Read the fine print in the contracts/agreements before deciding on cloud vendors
Shared Technology Issues: There are various ways in which a malicious program in a virtual machine can access underlying resources from the hypervisor and access data from other virtual machines by exploiting security vulnerabilities. What to do?
Implement security best practices for your virtual servers
Monitor environment for unauthorized changes/activity
Enforce vendor’s SLAs for patching and vulnerability remediation
Example: Amazon allows you to run penetration testing, but you need to request permission to do that
Overall, a good conference. Some great talks. Not too many boring talks. Quality of attendees was quite good. Met a bunch of interesting people that I hadn’t seen in POCC/PuneTech events. You should be able to find slides of all the talks on the conference website.
The call for papers is out and the deadline for submissions is 31st May – actually, it’s a call for speakers – because you’re only required to submit an abstract now, and a slideshow just before the conference. Submitting entries to conferences like this is, we believe, a good way for Pune’s tech professionals to get visibility for their work, and a good way to get into a paid conference without having to pay the fees. Hence, if you’ve done any work in cloud computing, or virtualization, or Software-as-a-Service, or if you know enough about one of the related fields to be able to give an overview talk, you should submit an abstract.
The IndicThreadsJava conference is a technology conference that happens in Pune every year. The conference has in-depth, vendor-neutral technical sessions about a wide range of topics in the Java space. If you have done some interesting work in or related to Java, you should consider submitting a proposal.
IndicThreads.com invites submissions for the 4th IndicThreads.com Conference On Java Technology to be held on 11th and 12th December 2009 in Pune, India. The conference is the premier independent conference on Java technology in India and is the place to be, to learn the latest in the Java world while meeting with like-minded individuals from across the industry.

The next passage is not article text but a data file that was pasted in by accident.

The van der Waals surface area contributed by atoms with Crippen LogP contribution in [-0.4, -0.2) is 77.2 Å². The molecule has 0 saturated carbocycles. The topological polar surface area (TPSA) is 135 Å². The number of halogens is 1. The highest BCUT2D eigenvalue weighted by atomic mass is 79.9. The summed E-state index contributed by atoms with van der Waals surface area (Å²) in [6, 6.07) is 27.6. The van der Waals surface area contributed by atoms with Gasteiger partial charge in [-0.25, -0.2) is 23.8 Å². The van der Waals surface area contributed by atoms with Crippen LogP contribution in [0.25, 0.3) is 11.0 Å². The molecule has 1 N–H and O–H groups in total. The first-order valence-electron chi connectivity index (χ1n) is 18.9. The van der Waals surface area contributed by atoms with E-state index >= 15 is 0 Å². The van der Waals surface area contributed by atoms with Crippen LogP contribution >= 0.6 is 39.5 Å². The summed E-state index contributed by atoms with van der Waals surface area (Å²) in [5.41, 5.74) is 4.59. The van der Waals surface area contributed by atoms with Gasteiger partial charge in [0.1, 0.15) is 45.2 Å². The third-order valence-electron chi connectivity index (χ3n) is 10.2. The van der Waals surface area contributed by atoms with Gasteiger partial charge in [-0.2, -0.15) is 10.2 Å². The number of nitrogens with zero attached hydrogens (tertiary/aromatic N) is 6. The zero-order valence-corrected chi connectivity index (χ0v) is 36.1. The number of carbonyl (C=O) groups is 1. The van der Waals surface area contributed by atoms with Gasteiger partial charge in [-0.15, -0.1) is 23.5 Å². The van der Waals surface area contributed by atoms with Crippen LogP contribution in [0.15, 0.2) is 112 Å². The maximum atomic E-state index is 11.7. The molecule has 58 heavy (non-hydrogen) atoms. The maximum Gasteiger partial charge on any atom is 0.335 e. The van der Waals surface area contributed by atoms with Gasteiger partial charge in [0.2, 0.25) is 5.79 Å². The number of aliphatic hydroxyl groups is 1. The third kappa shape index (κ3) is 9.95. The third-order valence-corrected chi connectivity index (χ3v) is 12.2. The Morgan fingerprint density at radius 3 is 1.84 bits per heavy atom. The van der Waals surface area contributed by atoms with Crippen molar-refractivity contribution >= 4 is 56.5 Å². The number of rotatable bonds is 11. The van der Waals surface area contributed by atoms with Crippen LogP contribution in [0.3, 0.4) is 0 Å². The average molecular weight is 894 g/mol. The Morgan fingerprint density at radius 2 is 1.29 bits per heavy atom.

IndicThreads welcomes submissions from subject experts across fields, geographic locations and areas of development. Topics of interest include new and groundbreaking technologies and emerging trends, successful practices and real world learnings.
Topics appropriate for submission to this conference include but are not restricted to the below, stated in no particular order –
1. Java Language Specs & Standards
2. Optimization, Scaling and Performance Tuning
3. Cloud Computing
4. Rich Internet Applications, Ajax and Web 2.0
5. Scripting languages for Java like JRuby, Groovy, Rhino, JavaFX.
6. Open Source Frameworks
7. Enterprise Architecture
10. Social Networking
12. Agile Techniques, Extreme Programing, Test Driven Development
13. New and emerging technologies
14. Case Studies and Real World Experiences
Please note that marketing-oriented submissions aimed at promoting specific organizations or products will not be accepted.
All sessions will be between 50-90 minutes. One / both of your proposals might be accepted.
The audience consists mostly of senior developers and project leads. Before submission consider how your submission can provide best value to this target segment.
Submissions will be accepted only on the website and not through emails. Please complete the entire form including the two session proposals.
The decision of the conference team as regards sessions, durations, timings, speaker benefits and all related aspects will be final and binding.
Complimentary Full Conference Pass
We will arrange for your hotel stay and cover the room tariff. Please note that hotel incidentals will not be covered.
We will reimburse up to Rs 5000 from the air fare or the actual, whichever is less.
Speaking at an IndicThreads event gets you recognition as a subject expert.
Write to [ conf AT rightrix DOT com ] in case of any other queries.
The IndicThreads conference on Java technologies, which is an annual occurrence in Pune happened over the course of 3 days last week, and IndicThreads were gracious enough to invite me to attend the conference (sort of a press pass, so to speak), and although I wasn’t able to attend the whole conference, I did manage to squeeze in a couple of hours each day, and was very glad that I did, because I ended up with some really enriching sessions.
On the first day of the conference, the two big names of the tech industry in Pune, Ganesh Natarajan and Anand Deshpande gave keynote addresses. Ganesh, who is CEO of Zensar, and President of NASSCOM gave the NASSCOM view of the coming recession. His main thrust was that the Indian software / BPO industry will not be as badly affected by the recession as the rest of the world. He had a large number of graphs and figures to make the following points: